Part of the problem with the Canadian-led system of party leadership being determined by votes of the party membership (or worse, “supporters” who merely had to declare that they weren’t a member of another party) is that it slowly created a system whereby the parties hollowed themselves out and became personality cults for their leaders – a trend that has accelerated in recent years as those parties moved from delegated conventions to one-member-one-vote systems, to the most recent Liberal innovation of “supporters” who didn’t need to be a member of the party. This false democracy and faux-presidential primary gave rise to party leaders believing that they had a “democratic legitimacy” that they would use to lord over their caucus with – recall that the first leader chosen by delegated convention, William Lyon Mackenzie King, telling his caucus that they didn’t hire him and they couldn’t fire him when he became embroiled in scandal. Nowadays, MPs are no longer masters of their own destiny, but are reduced to drones to do as the leader demands – their free votes curtailed, their speeches dictated to them from the leader’s office, their rights as MPs in question.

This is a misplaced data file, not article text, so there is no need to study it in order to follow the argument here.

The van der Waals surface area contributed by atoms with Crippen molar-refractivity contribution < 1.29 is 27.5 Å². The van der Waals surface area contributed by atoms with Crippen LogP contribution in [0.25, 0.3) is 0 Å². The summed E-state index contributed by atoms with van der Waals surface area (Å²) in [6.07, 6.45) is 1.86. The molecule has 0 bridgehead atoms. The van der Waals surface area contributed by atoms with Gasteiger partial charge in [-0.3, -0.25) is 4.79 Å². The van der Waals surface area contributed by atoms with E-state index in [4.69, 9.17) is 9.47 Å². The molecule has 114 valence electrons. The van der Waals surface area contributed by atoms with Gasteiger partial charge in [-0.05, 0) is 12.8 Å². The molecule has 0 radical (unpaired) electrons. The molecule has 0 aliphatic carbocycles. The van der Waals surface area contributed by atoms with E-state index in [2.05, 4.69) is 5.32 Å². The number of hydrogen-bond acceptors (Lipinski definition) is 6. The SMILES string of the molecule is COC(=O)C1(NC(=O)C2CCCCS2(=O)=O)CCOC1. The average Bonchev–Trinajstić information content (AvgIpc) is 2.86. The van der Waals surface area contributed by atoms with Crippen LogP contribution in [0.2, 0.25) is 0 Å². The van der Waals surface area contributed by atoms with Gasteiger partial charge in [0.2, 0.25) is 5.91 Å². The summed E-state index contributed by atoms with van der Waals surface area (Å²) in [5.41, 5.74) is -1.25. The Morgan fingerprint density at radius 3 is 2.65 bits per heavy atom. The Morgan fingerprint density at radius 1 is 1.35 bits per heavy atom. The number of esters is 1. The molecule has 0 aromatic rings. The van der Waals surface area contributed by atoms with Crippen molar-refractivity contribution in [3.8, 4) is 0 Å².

Thanks to the centralization of power that this system has enabled – recall that Trudeau and his staff pushed through changes to the party’s constitution that eliminated party memberships and wiped out most of the accountability mechanisms within the party structure that could be used to push back against a leader – Trudeau has ensured that the only way his leadership can be challenged officially is if he loses an election. This is a problem when it comes to keeping leaders accountable – and on their toes. It essentially leaves it up to the unofficial pressures of MPs to make any kind of meaningful action with a leader they’ve lost confidence in – speaking out en masse, resignations, and the like. That’s something that has not yet happened (two expulsions, and one resignation later – not counting the three other MPs who left caucus for various allegations of misconduct).